Health Risks, Race, and Adolescents’ Use of School-Based Health Centers: Policy and Service Recommendationsedit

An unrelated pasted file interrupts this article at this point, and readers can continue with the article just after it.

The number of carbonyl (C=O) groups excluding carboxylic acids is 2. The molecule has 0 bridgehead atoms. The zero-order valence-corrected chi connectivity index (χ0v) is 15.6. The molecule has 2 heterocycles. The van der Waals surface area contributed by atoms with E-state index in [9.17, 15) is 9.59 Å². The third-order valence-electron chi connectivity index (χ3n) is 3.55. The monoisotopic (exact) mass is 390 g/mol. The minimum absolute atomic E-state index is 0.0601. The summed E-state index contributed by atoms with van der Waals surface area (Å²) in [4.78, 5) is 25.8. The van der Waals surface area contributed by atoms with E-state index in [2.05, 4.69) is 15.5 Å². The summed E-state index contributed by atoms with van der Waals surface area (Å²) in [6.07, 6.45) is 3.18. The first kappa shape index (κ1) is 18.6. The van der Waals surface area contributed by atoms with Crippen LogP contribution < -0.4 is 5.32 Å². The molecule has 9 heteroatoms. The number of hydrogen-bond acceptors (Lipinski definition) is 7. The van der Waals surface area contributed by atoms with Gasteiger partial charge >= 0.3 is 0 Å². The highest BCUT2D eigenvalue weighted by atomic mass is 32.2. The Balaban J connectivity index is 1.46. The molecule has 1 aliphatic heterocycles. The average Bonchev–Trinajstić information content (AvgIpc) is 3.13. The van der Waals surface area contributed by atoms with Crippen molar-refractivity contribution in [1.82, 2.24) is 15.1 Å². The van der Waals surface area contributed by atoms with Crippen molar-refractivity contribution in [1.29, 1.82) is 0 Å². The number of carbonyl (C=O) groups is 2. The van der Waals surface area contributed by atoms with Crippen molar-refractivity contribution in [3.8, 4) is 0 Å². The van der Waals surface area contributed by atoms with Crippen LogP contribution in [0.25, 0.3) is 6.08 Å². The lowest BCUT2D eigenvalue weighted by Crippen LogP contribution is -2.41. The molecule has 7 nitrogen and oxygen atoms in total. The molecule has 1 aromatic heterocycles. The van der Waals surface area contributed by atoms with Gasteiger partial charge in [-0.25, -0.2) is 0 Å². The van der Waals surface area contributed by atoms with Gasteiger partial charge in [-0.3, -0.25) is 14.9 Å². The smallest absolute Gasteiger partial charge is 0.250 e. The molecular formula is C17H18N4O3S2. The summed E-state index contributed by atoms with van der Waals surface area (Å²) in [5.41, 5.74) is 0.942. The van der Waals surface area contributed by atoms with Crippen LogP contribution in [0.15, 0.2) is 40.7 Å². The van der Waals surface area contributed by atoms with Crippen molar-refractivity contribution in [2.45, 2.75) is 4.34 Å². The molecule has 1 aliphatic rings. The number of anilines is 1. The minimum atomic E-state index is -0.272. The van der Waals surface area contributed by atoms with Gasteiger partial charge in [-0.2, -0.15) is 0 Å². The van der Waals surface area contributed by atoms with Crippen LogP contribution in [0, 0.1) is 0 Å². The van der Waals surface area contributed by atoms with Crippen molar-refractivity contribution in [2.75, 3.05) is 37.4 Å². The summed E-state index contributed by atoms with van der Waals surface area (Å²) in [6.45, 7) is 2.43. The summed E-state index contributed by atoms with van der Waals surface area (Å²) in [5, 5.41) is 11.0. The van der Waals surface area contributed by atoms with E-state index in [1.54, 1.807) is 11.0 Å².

School-based health centers (SBHCs) offering health and behavioral health services in educational settings are an increasingly popular strategy to improve adolescents’ access to care, particularly in lowincome communities of color where youth experience social, economic, and geographic barriers to care that result in high rates of unmet behavioral and physical health needs. Recent studies of SBHCs in high school settings indicate that, relative to their proportion in the general school population, Black and Latino students tend to be overrepresented in these programs, whereas White and Asian youth are underrepresented. One possible explanation is that these patterns reflect differential need for services resulting from higher health risks (e.g., depression, substance use, asthma, or unprotected sexual activity) among Black and Latino youth because of their disadvantaged social location. Growing up in neighborhoods with concentrated poverty and exposure to racial discrimination is associated with a host of negative health and psychosocial outcomes in adolescence. In addition, limited availability and quality of health services in low-income communities of color, along with inadequate insurance.